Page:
What Can a Car Dealer Teach a MUN Delegate

by Justinas on February 18, 2013

When one thinks of a MUN delegate, an image of an aspiring diplomat wannabe comes to mind (as it should). MUN is the activity of choice for those interested in global politics, global economics, and how to solve global problems. It is nothing one would associate with the profession of a car dealer – until you actually fill in the boots of a delegate and face the competition of determined, gavel-seeking opponents in a committee. Then the academic side of MUN retracts, and what emerges may sometimes resemble a market more so than an actual gathering of world leaders.

In other words, when you are going for the gavel, it is not all about your binder and your political theory knowledge. It is also and very much about how you ‘sell’ your product (both yourself, as a partner, and your resolution). Selling, in this case, is getting people to join you and your work. This article will focus precisely on that.

One should keep in mind that I largely disregard the fact that MUN should send a message of the importance of cooperation, agreements between nations, and other utopian notions. What I experienced throughout my MUN career in the US (albeit it was a short one), is what I came to believe real politics look like to: it is an all-out fight for the best position possible in a complete anarchy that the international political scene is. This article will try to analyze how best to adapt to this version of MUN, rather than the milder one.

Step 1: getting people to join you

I cannot say I am an expert on car dealers, but what my limited experience has shown, they possess this strange ability of becoming more than mere service providers – they also become buddies of the customer.

Several of tricks they use are really straightforward – and that is their beauty.

  1. They immediately recognize what kind of a person they are.
  2. They deduce your goals, values, and wants as a customer even before you admit that you do indeed ‘seek a hybrid car because you are pro-environment’.
  3. They are (usually) quite frank in their approach to the customers: rather than being strictly professional and bothering a potential buyer with technical details of the car, they go straight to the point – that ‘if you want a car that will feel like you’re one step closer to being Richard Branson, this one is for you’.

Following the example of our car dealer, we can apply the same techniques of approaching people in a committee.

On the first point: a win-seeking delegate must immediately recognize the key people in the committee, and approach them whenever you do. There, at least to my experience, frankness is the best approach. If you make clear the fact that you all aim at the same gavel, but in order to do that, either cooperation or professional competition is necessary, you may win a strong partner, or at least earn the respect of the top-notch delegates. Not only does that increase the chances of actually taking the silverware home, but it also guarantees a pleasant experience for you (and other delegates) throughout the conference.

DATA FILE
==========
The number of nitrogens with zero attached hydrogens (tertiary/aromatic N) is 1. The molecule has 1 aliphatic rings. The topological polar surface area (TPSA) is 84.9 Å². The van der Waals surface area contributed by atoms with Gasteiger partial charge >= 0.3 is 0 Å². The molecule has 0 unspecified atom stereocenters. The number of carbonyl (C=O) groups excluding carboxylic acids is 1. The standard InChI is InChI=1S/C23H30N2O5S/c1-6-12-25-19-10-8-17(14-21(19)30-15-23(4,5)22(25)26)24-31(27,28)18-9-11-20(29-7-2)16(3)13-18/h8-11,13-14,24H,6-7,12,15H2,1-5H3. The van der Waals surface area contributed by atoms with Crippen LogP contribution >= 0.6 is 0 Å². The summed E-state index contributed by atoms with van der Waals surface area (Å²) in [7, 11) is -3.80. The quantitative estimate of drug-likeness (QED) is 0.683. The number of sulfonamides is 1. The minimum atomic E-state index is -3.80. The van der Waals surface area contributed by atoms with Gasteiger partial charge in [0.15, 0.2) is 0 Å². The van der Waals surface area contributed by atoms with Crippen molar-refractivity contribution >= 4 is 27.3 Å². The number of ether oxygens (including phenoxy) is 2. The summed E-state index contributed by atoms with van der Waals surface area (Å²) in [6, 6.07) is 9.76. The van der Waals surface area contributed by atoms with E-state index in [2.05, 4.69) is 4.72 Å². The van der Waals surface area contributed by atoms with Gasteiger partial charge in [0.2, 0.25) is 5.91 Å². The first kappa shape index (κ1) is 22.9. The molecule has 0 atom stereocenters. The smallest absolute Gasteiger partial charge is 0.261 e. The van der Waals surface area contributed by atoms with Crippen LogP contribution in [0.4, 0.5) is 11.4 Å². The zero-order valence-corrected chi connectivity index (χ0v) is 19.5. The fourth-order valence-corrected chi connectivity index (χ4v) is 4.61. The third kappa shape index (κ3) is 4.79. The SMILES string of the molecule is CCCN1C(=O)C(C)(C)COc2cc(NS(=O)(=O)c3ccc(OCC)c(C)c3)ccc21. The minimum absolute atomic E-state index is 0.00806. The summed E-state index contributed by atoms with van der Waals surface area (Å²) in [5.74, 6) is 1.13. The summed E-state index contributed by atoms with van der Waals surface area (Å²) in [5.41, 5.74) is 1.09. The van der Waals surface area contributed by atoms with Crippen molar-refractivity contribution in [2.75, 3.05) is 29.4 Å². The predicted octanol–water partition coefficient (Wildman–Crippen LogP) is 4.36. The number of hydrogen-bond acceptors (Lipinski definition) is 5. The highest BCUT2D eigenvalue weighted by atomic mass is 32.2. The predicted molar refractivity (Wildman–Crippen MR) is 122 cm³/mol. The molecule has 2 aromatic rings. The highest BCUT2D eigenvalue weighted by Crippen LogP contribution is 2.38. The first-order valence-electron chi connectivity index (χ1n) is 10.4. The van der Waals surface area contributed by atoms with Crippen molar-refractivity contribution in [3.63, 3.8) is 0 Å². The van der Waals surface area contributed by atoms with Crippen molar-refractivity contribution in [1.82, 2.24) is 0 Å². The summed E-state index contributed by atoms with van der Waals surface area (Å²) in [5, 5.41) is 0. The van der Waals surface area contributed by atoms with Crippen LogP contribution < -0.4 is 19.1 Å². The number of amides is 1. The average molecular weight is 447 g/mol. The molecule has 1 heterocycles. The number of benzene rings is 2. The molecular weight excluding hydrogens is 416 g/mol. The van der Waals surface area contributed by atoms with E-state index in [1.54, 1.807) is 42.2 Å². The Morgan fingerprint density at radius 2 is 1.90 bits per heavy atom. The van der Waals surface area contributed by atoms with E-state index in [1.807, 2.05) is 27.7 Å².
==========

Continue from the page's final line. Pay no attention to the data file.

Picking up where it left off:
On the second: as soon as you get to know that some delegates value empirical evidences more than political principles (and vice versa), funny jokes over heart-breaking rhetoric, and so on, you can boost your appeal with individual delegates much more efficiently. So explore the pool of people you are in during the un-moderated caucus to become the star of the committee with the delegates.

Step 2: getting people to join your resolution

The next step is to make others like you not only as a guy/gal, but also as a delegate capable of delivering. To sway people to join your resolution, you can again trust the ‘car dealer approach’. One of my favorite, puzzling, and ingenious examples of convincing people of how amazing the car they are considering to purchase is … swearing. No, I am not encouraging you to actually swear during your speakers list speeches (or to use really foul language) – but strongly expressing your opinion about your resolution may do wonders. That is because it adds some sincerity to your words: you are all behind your work, and people see it.

To finish it up, of course, certain level of professionalism is mandatory: but the delivery of your knowledge in the field matters just as much. Things you should consider: present your resolution as if it were to bring multi-level benefits (‘1st: it gets the job done, 2nd: it is cheap; 3rd: it does not limit the state’s sovereignty, etc.’). Mirror this with how car dealers layer one reason to buy the car with another, and yet another (‘1st: it is fuel-efficient; 2nd: it has the ‘tough-guy’ exterior, while it is very cozy inside! 3rd: did I mention the stereo system?’). It may prove completely useless, but it may just add this additional bit of professional insight that may make you the leader of the committee.

All the ideas I put forward helped me a lot during my MUN career. If you find these silly, it is perfectly understandable, but remember to keep your mind open when trying to find the ‘winning approach’ to MUN – sometimes being an approachable pal may work just as well as having memorized the works of Henry Kissinger!

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